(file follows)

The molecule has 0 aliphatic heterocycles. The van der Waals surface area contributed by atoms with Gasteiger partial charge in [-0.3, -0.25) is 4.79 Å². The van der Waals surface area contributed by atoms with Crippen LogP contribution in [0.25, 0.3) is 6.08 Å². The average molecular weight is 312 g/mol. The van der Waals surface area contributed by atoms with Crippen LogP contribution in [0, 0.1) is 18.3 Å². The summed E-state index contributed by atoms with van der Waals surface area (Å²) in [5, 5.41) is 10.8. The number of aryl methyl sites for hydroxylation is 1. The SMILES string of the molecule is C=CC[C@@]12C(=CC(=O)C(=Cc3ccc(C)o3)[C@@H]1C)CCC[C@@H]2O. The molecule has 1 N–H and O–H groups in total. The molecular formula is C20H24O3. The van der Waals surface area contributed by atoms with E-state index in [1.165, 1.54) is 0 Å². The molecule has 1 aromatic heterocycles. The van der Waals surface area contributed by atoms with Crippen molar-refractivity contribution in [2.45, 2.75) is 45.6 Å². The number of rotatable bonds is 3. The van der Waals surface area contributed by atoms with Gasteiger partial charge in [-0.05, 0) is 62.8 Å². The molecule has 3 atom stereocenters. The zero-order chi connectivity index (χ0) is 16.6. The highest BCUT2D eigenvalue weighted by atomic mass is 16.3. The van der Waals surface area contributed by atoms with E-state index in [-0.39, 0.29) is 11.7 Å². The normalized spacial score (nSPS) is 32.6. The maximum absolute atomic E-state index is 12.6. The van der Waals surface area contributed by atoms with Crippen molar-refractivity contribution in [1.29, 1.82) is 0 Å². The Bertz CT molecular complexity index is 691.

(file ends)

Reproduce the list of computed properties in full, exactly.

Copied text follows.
The molecule has 0 aliphatic heterocycles. The van der Waals surface area contributed by atoms with Gasteiger partial charge in [-0.3, -0.25) is 4.79 Å². The van der Waals surface area contributed by atoms with Crippen LogP contribution in [0.25, 0.3) is 6.08 Å². The average molecular weight is 312 g/mol. The van der Waals surface area contributed by atoms with Crippen LogP contribution in [0, 0.1) is 18.3 Å². The summed E-state index contributed by atoms with van der Waals surface area (Å²) in [5, 5.41) is 10.8. The number of aryl methyl sites for hydroxylation is 1. The SMILES string of the molecule is C=CC[C@@]12C(=CC(=O)C(=Cc3ccc(C)o3)[C@@H]1C)CCC[C@@H]2O. The molecule has 1 N–H and O–H groups in total. The molecular formula is C20H24O3. The van der Waals surface area contributed by atoms with E-state index in [1.165, 1.54) is 0 Å². The molecule has 1 aromatic heterocycles. The van der Waals surface area contributed by atoms with Crippen molar-refractivity contribution in [2.45, 2.75) is 45.6 Å². The number of rotatable bonds is 3. The van der Waals surface area contributed by atoms with Gasteiger partial charge in [-0.05, 0) is 62.8 Å². The molecule has 3 atom stereocenters. The zero-order chi connectivity index (χ0) is 16.6. The highest BCUT2D eigenvalue weighted by atomic mass is 16.3. The van der Waals surface area contributed by atoms with E-state index in [-0.39, 0.29) is 11.7 Å². The normalized spacial score (nSPS) is 32.6. The maximum absolute atomic E-state index is 12.6. The van der Waals surface area contributed by atoms with Crippen molar-refractivity contribution in [1.29, 1.82) is 0 Å². The Bertz CT molecular complexity index is 691.